Thursday, February 3, 2011

Labor Laws Regarding Death on the Job

OSHA’s Role When a Worker Dies On the Job
Occupational fatalities in the U.S. have fallen by 10 percent over the past decade. In 2002, fatality rates in American workplaces dropped by 6.6 percent to the lowest level ever recorded. In fact, on-the-job deaths have been cut in half since 1970, even though U.S. employment has more than doubled. That is the good news, but even one fatality is one too many.

Each day more than 15 American workers fail to return home to their loved ones. That is totally unacceptable. OSHA, along with safety and health professionals around the Nation, is working with employers and employees to move toward zero deaths on the job. And the agency will not be satisfied until every worker in America goes home safe and sound each day.

OSHA Fatality Inspections
OSHA regulations require employers to report deaths on the job within eight hours. Employers may call their local office or may use the agency’s toll-free number: 800-321-OSHA (6742).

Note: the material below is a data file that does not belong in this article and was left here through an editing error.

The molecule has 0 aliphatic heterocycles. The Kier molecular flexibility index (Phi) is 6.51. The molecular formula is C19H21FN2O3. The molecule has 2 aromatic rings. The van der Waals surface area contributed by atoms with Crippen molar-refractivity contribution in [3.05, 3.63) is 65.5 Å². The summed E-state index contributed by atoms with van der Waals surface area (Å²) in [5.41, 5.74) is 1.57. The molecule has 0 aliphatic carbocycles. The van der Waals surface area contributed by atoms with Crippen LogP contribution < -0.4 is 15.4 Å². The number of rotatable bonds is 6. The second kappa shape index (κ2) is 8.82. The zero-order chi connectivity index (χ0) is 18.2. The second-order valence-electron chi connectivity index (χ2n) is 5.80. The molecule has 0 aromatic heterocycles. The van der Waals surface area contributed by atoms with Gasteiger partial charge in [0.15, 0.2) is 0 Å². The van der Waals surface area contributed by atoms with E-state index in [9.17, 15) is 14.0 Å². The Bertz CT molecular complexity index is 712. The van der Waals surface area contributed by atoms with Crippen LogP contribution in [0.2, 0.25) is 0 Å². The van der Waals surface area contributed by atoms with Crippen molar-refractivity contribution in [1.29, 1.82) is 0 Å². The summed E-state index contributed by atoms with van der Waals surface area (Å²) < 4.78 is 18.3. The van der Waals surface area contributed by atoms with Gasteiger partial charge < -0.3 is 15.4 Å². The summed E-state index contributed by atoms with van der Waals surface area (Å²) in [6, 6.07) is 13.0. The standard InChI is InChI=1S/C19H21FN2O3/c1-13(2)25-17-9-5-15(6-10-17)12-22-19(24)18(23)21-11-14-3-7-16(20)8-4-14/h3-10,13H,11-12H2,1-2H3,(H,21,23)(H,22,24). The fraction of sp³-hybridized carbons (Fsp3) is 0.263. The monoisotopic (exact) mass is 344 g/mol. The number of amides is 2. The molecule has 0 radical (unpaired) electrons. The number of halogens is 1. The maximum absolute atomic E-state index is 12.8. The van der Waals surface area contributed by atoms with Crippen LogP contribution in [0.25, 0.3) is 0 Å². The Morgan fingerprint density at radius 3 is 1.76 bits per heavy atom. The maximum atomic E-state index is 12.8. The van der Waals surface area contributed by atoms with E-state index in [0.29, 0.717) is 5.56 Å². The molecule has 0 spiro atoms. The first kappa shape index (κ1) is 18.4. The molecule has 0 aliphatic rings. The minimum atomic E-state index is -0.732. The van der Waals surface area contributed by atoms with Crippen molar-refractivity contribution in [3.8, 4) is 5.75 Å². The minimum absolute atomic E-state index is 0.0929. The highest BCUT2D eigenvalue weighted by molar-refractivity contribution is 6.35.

The agency then investigates the circumstances of the death, usually on-site, to determine the cause of death and if violations of the OSH Act are involved. (Exceptions are when the matter is clearly outside OSHA’s jurisdiction, such as over-the-road traffic accidents and some apparent sudden deaths on the job such as heart attacks or strokes.) Depending on the nature and complexity of the incident, an OSHA investigation can take as long as six months.